The Nov. 28 annual general meeting of the Berwick Gala Days Association yielded a good news/bad news scenario.
One piece of good news is the organization itself: a group of committed volunteers, all of whom want to the seek a viable way forward in order to continue the event’s nearly 70-year tradition of celebrating community while supporting youth activity clubs in Berwick and its satellite communities.
Also good news was the fact that five youth groups did see some funding through the committee’s decision to give 100 per cent of money raised through food sales and fees for service agreements to the groups that pitched in. Another positive note was there was money left in the bank after all the bills were paid. Unfortunately, in both cases, we aren’t talking about meaningful amounts of money, certainly nothing that will solve any of the organization’s immediate issues.
The bad news – let’s just say that is a bit more complicated. Many people in the community would say the bad news broke last spring, when the Gala Days committee abandoned its Labour Day tradition in order to attract a midway with mechanical rides. But organizers felt they had to try to do something to revive the fair that had been losing steam in the last few years.
Any event that has been running for 67 years needs to be re-evaluated on a regular basis. But effective and responsive change can only be realized after goals are redefined. Assuming Gala Days’ original premise of raising funds for community youth groups is still the priority of the event, then that is the place to begin.
The fact the organization has handed out relatively little in the way of funding to youth groups two years in a row needs to be recognized as a real deterrent for these groups to get involved. Changes need to be made to address this. Annual reimbursement targets should be established so groups don’t go away empty handed or with little to show for their efforts. That could begin by creating a framework where there is no overlap of sales or service and centralizing all event activities in one location. Cutting expenses by dropping events that are money losers – the ATV competition is one example of several that should be axed - and establishing a protocol to only host events that receive third-party sponsorship would also contribute to the bottom line. In other words, if Gala Days can’t afford it, or if it doesn’t generate numbers at the gate or any revenue, it’s got to go.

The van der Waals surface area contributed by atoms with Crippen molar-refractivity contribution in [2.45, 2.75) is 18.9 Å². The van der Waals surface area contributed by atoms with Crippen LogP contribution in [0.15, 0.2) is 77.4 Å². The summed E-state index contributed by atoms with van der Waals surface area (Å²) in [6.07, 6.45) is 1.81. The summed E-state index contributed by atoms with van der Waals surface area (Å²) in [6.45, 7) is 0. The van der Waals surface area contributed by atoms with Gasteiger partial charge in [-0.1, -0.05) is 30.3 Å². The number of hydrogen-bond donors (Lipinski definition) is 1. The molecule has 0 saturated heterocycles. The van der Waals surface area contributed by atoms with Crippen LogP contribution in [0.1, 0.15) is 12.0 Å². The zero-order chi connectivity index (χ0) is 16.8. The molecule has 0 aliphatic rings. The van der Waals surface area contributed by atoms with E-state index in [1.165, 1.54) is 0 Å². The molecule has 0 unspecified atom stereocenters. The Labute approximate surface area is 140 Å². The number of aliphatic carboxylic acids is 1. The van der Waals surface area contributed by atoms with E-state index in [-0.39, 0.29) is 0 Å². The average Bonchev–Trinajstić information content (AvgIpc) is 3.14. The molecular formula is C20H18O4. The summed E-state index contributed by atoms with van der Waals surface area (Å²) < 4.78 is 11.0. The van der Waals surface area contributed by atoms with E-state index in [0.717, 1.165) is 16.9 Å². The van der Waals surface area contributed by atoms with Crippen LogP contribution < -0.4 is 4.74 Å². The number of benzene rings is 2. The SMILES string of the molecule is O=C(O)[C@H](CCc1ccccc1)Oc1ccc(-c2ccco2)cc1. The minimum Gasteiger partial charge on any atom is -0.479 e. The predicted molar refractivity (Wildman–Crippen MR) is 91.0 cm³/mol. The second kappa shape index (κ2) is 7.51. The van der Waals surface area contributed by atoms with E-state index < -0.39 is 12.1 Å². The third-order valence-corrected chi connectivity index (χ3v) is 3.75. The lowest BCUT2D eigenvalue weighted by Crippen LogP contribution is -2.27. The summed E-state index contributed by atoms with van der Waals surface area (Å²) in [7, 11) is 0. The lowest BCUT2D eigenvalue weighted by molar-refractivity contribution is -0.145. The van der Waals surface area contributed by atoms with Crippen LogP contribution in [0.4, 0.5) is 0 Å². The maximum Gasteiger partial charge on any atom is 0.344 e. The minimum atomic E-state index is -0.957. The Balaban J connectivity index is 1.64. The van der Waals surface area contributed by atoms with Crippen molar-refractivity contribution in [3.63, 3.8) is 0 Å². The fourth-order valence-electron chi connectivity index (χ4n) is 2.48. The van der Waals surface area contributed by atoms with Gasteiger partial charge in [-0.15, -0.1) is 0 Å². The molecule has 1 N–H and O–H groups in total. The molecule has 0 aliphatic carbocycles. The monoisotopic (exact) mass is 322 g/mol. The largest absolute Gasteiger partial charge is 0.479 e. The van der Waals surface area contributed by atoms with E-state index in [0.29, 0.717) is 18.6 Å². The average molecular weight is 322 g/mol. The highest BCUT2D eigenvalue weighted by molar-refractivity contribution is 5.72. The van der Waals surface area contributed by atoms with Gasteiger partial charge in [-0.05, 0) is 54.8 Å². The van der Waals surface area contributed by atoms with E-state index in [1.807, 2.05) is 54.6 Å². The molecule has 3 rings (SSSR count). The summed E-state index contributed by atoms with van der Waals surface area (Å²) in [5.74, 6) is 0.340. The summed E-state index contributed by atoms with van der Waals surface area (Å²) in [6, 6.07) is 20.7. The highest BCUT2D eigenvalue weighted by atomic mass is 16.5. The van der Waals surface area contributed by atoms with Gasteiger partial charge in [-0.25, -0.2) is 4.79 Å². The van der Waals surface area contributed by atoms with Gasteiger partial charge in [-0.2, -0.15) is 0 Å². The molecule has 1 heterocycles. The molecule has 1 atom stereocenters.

Over the years, the fair has morphed into a vehicle for attracting people to town in order to create an economic boost for the business community. Making it a priority or finding a way to accommodate that and the youth focus needs to be in the foreground of any goal-setting and outcome-driven exercise.
Volunteers will soon begin the process of planning the 2013 event. Let’s hope they take the tough measures needed to get this community fair back to its roots or re-shape it into a viable event that mirrors new priorities.